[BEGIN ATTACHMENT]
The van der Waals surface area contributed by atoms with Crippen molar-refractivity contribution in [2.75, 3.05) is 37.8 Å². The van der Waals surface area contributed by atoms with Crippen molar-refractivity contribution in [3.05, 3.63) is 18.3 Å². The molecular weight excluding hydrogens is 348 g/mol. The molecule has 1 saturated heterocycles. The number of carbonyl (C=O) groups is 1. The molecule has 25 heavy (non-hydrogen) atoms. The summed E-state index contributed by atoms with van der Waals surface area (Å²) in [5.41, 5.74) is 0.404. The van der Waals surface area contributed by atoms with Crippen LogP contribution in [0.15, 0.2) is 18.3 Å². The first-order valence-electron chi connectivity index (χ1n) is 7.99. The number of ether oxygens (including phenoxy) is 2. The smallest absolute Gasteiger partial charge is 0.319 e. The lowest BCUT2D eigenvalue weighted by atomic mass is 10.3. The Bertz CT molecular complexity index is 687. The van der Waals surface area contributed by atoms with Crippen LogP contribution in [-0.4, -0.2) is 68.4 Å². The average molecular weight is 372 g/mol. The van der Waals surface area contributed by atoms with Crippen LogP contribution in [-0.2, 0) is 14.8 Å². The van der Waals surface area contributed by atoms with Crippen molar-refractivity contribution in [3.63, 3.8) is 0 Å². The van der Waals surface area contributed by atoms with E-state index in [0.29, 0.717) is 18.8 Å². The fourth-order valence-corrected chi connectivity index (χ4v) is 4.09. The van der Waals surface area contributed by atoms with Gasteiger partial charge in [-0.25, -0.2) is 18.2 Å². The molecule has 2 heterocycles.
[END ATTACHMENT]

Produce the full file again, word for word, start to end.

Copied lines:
The van der Waals surface area contributed by atoms with Crippen molar-refractivity contribution in [2.75, 3.05) is 37.8 Å². The van der Waals surface area contributed by atoms with Crippen molar-refractivity contribution in [3.05, 3.63) is 18.3 Å². The molecular weight excluding hydrogens is 348 g/mol. The molecule has 1 saturated heterocycles. The number of carbonyl (C=O) groups is 1. The molecule has 25 heavy (non-hydrogen) atoms. The summed E-state index contributed by atoms with van der Waals surface area (Å²) in [5.41, 5.74) is 0.404. The van der Waals surface area contributed by atoms with Crippen LogP contribution in [0.15, 0.2) is 18.3 Å². The first-order valence-electron chi connectivity index (χ1n) is 7.99. The number of ether oxygens (including phenoxy) is 2. The smallest absolute Gasteiger partial charge is 0.319 e. The lowest BCUT2D eigenvalue weighted by atomic mass is 10.3. The Bertz CT molecular complexity index is 687. The van der Waals surface area contributed by atoms with Crippen LogP contribution in [-0.4, -0.2) is 68.4 Å². The average molecular weight is 372 g/mol. The van der Waals surface area contributed by atoms with Crippen LogP contribution in [-0.2, 0) is 14.8 Å². The van der Waals surface area contributed by atoms with Crippen molar-refractivity contribution in [3.63, 3.8) is 0 Å². The van der Waals surface area contributed by atoms with E-state index in [0.29, 0.717) is 18.8 Å². The fourth-order valence-corrected chi connectivity index (χ4v) is 4.09. The van der Waals surface area contributed by atoms with Gasteiger partial charge in [-0.25, -0.2) is 18.2 Å². The molecule has 2 heterocycles.